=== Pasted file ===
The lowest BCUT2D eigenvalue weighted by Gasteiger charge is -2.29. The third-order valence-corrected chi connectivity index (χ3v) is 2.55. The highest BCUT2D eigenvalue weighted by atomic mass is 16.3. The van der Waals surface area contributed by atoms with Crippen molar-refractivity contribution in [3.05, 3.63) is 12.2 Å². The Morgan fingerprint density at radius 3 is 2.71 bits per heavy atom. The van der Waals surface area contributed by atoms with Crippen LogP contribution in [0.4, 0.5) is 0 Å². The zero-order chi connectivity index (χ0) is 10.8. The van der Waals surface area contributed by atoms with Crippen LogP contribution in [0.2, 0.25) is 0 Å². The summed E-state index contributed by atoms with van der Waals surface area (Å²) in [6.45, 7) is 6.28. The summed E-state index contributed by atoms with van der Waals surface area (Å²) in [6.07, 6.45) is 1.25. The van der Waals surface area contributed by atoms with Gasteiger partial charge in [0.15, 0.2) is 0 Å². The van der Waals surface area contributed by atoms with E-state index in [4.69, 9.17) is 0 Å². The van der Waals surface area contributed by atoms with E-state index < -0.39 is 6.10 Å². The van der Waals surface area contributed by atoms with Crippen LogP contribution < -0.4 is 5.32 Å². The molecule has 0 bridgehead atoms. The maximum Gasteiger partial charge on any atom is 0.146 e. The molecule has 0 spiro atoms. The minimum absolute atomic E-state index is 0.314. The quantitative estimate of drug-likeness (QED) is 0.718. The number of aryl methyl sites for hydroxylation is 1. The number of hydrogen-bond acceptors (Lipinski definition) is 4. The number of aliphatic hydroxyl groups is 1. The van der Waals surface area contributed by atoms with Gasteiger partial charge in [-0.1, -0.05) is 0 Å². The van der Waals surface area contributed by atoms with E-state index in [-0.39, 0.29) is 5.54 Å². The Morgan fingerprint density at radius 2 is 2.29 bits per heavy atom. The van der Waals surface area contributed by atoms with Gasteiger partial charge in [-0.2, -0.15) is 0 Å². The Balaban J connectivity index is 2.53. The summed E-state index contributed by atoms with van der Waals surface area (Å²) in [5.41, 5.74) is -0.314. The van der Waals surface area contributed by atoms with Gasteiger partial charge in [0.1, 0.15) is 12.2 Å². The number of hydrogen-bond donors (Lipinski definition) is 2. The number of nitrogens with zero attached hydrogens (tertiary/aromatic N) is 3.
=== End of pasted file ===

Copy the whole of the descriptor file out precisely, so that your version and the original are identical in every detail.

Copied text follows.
The lowest BCUT2D eigenvalue weighted by Gasteiger charge is -2.29. The third-order valence-corrected chi connectivity index (χ3v) is 2.55. The highest BCUT2D eigenvalue weighted by atomic mass is 16.3. The van der Waals surface area contributed by atoms with Crippen molar-refractivity contribution in [3.05, 3.63) is 12.2 Å². The Morgan fingerprint density at radius 3 is 2.71 bits per heavy atom. The van der Waals surface area contributed by atoms with Crippen LogP contribution in [0.4, 0.5) is 0 Å². The zero-order chi connectivity index (χ0) is 10.8. The van der Waals surface area contributed by atoms with Crippen LogP contribution in [0.2, 0.25) is 0 Å². The summed E-state index contributed by atoms with van der Waals surface area (Å²) in [6.45, 7) is 6.28. The summed E-state index contributed by atoms with van der Waals surface area (Å²) in [6.07, 6.45) is 1.25. The van der Waals surface area contributed by atoms with Gasteiger partial charge in [0.15, 0.2) is 0 Å². The van der Waals surface area contributed by atoms with E-state index in [4.69, 9.17) is 0 Å². The van der Waals surface area contributed by atoms with E-state index < -0.39 is 6.10 Å². The van der Waals surface area contributed by atoms with Crippen LogP contribution < -0.4 is 5.32 Å². The molecule has 0 bridgehead atoms. The maximum Gasteiger partial charge on any atom is 0.146 e. The molecule has 0 spiro atoms. The minimum absolute atomic E-state index is 0.314. The quantitative estimate of drug-likeness (QED) is 0.718. The number of aryl methyl sites for hydroxylation is 1. The number of hydrogen-bond acceptors (Lipinski definition) is 4. The number of aliphatic hydroxyl groups is 1. The van der Waals surface area contributed by atoms with Gasteiger partial charge in [-0.1, -0.05) is 0 Å². The van der Waals surface area contributed by atoms with E-state index in [-0.39, 0.29) is 5.54 Å². The Morgan fingerprint density at radius 2 is 2.29 bits per heavy atom. The van der Waals surface area contributed by atoms with Gasteiger partial charge in [-0.2, -0.15) is 0 Å². The Balaban J connectivity index is 2.53. The summed E-state index contributed by atoms with van der Waals surface area (Å²) in [5.41, 5.74) is -0.314. The van der Waals surface area contributed by atoms with Gasteiger partial charge in [0.1, 0.15) is 12.2 Å². The number of hydrogen-bond donors (Lipinski definition) is 2. The number of nitrogens with zero attached hydrogens (tertiary/aromatic N) is 3.